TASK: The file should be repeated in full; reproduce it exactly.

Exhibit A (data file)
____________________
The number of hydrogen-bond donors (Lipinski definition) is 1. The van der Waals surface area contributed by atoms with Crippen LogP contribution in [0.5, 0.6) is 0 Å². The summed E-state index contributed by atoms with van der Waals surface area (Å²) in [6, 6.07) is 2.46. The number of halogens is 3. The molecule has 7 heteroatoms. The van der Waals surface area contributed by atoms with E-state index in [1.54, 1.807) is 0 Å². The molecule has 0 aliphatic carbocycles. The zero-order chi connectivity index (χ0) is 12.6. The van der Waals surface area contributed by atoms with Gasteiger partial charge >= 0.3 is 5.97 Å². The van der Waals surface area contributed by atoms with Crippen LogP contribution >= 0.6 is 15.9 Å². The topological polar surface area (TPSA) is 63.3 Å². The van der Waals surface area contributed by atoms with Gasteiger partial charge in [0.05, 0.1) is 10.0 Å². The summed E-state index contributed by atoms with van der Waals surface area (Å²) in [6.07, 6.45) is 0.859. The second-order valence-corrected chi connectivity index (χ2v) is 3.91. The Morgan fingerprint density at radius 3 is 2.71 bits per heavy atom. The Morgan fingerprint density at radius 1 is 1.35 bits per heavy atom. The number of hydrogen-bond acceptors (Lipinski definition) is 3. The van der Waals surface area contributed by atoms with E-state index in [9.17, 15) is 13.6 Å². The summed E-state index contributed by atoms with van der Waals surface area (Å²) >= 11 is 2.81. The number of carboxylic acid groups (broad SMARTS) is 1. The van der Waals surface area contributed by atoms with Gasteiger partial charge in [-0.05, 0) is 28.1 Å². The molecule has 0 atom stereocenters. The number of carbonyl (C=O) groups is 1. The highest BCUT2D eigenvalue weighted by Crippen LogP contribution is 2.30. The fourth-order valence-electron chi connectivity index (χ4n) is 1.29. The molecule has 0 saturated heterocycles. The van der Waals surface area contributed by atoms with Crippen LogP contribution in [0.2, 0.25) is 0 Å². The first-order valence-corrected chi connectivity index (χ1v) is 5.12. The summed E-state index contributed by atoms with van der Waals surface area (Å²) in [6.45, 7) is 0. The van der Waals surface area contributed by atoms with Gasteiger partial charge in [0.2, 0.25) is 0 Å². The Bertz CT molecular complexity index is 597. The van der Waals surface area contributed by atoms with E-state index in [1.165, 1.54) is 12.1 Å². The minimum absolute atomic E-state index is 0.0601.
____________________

The number of hydrogen-bond donors (Lipinski definition) is 1. The van der Waals surface area contributed by atoms with Crippen LogP contribution in [0.5, 0.6) is 0 Å². The summed E-state index contributed by atoms with van der Waals surface area (Å²) in [6, 6.07) is 2.46. The number of halogens is 3. The molecule has 7 heteroatoms. The van der Waals surface area contributed by atoms with E-state index in [1.54, 1.807) is 0 Å². The molecule has 0 aliphatic carbocycles. The zero-order chi connectivity index (χ0) is 12.6. The van der Waals surface area contributed by atoms with Gasteiger partial charge >= 0.3 is 5.97 Å². The van der Waals surface area contributed by atoms with Crippen LogP contribution >= 0.6 is 15.9 Å². The topological polar surface area (TPSA) is 63.3 Å². The van der Waals surface area contributed by atoms with Gasteiger partial charge in [0.05, 0.1) is 10.0 Å². The summed E-state index contributed by atoms with van der Waals surface area (Å²) in [6.07, 6.45) is 0.859. The second-order valence-corrected chi connectivity index (χ2v) is 3.91. The Morgan fingerprint density at radius 3 is 2.71 bits per heavy atom. The Morgan fingerprint density at radius 1 is 1.35 bits per heavy atom. The number of hydrogen-bond acceptors (Lipinski definition) is 3. The van der Waals surface area contributed by atoms with E-state index in [9.17, 15) is 13.6 Å². The summed E-state index contributed by atoms with van der Waals surface area (Å²) >= 11 is 2.81. The number of carboxylic acid groups (broad SMARTS) is 1. The van der Waals surface area contributed by atoms with Gasteiger partial charge in [-0.05, 0) is 28.1 Å². The molecule has 0 atom stereocenters. The number of carbonyl (C=O) groups is 1. The highest BCUT2D eigenvalue weighted by Crippen LogP contribution is 2.30. The fourth-order valence-electron chi connectivity index (χ4n) is 1.29. The molecule has 0 saturated heterocycles. The van der Waals surface area contributed by atoms with Crippen LogP contribution in [0.2, 0.25) is 0 Å². The first-order valence-corrected chi connectivity index (χ1v) is 5.12. The summed E-state index contributed by atoms with van der Waals surface area (Å²) in [6.45, 7) is 0. The van der Waals surface area contributed by atoms with Gasteiger partial charge in [0.2, 0.25) is 0 Å². The Bertz CT molecular complexity index is 597. The van der Waals surface area contributed by atoms with E-state index in [1.165, 1.54) is 12.1 Å². The minimum absolute atomic E-state index is 0.0601.